Stocks rise after Big Tech crushes earnings—Five pros on what the numbers mean

Amazon, Google parent Alphabet, Apple and Facebook reported better-than-expected quarterly earnings Thursday.

Five pros break down the company earnings and why they don't see the gains ending anytime soon.

Howard Ward, CIO of growth equities at GAMCO, applauds Amazon for its long-term focus. 

"When you look at Amazon in particular, Amazon is a stock that people that use valuation as a reason not to own Amazon ever since it went public, and that didn't work out very well. It worked out very well for Jeff Bezos, on the other hand, to become the richest person in the world using a management philosophy of forgoing short-term profits. I think that has turned out very well for him, and I think there's a lesson in there not only for other companies and their approach to managing their businesses, but it's a lesson for investors as well, because investors that took that long-term ride with Jeff Bezos have done very well."

Alan Patricof, founder of Greycroft, sees the threat of regulation lingering over these companies. 

"I think it's inevitable that there's going to be more deep observation of all these companies, and everybody's going to face up to the fact that they are basically utilities. You can't survive today really without Facebook, you can't survive without Google. Google represents 90% of the searches. Think about that. No matter what you do, if you're sitting there, you want to find some information, you have to go with Google … Anything that people are so dependent on is something that becomes a utility, a public utility, which means something has to be done to make sure that our public utility doesn't take advantage of the public in one way or another. That, to me, it's inevitable there's going to be some regulation."

Ann Winblad, managing partner at Hummer Winblad Venture Partners, says these reports highlighted how tech is evolving to meet the challenges of the pandemic.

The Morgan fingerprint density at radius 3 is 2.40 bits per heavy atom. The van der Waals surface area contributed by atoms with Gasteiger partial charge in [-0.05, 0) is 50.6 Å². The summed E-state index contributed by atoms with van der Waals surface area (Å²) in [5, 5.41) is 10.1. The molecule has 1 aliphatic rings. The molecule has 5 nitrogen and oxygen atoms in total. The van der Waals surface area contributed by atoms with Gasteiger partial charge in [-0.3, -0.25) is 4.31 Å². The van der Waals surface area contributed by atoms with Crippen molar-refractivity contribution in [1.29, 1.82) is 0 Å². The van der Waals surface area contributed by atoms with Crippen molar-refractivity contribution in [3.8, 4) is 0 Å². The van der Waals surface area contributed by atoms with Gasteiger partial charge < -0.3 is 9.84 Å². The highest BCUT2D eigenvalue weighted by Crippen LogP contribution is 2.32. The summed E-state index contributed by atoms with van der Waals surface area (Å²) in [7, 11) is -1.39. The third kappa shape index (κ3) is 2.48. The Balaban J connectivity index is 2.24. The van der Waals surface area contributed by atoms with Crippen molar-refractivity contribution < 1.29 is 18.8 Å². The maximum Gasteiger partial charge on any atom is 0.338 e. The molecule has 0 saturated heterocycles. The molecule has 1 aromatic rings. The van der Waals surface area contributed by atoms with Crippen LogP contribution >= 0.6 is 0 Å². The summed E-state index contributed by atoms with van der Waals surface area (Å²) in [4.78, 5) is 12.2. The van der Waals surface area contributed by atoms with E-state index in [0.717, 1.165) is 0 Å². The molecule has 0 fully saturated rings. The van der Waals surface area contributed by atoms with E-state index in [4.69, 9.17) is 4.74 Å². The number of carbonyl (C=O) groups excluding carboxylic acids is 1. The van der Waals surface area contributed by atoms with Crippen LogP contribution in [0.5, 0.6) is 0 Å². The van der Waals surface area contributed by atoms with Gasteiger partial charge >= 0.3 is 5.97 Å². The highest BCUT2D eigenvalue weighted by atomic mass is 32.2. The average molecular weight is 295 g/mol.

"I'm surprised how well Facebook actually did in their advertising revenue. I had high expectations of cloud revenue for the enterprise for Amazon and Google, and Google is making great progress on cloud revenue. Apple was stunning. All of these companies, first of all, demonstrated that … they can operate in extraordinary circumstances. For all companies operating long term, this way is going to be really challenging — to maintain talent, to maintain innovation."

Mark Mahaney, lead internet analyst at RBC, sees promise in Facebook's report. 

"I think Facebook showed that its ad model currently is more resilient than Google's. There are two interesting numbers that came out of the Facebook print — one is that they disclosed that they now have 9 million advertisers; their last disclosure was 8 million. And the second one is that they've disclosed that their top 100 advertisers accounted for only 16% of their total revenue; last time they disclosed that it was 20%. So they are diversifying their advertiser base and they're dramatically increasing it."

Jim Cramer, host of CNBC's "Mad Money," is in awe of Amazon's results. 

"Every conference call last night, with the exception of Google, was incredible. The power of these companies is extraordinary … Brian Olsavsky, he's the CFO of Amazon, when he talks about the idea that basically, 'We didn't know we were going to make billions of dollars more than we did — not tens of millions, not hundreds of millions — billions.' What a juggernaut, the most impressive of last night."


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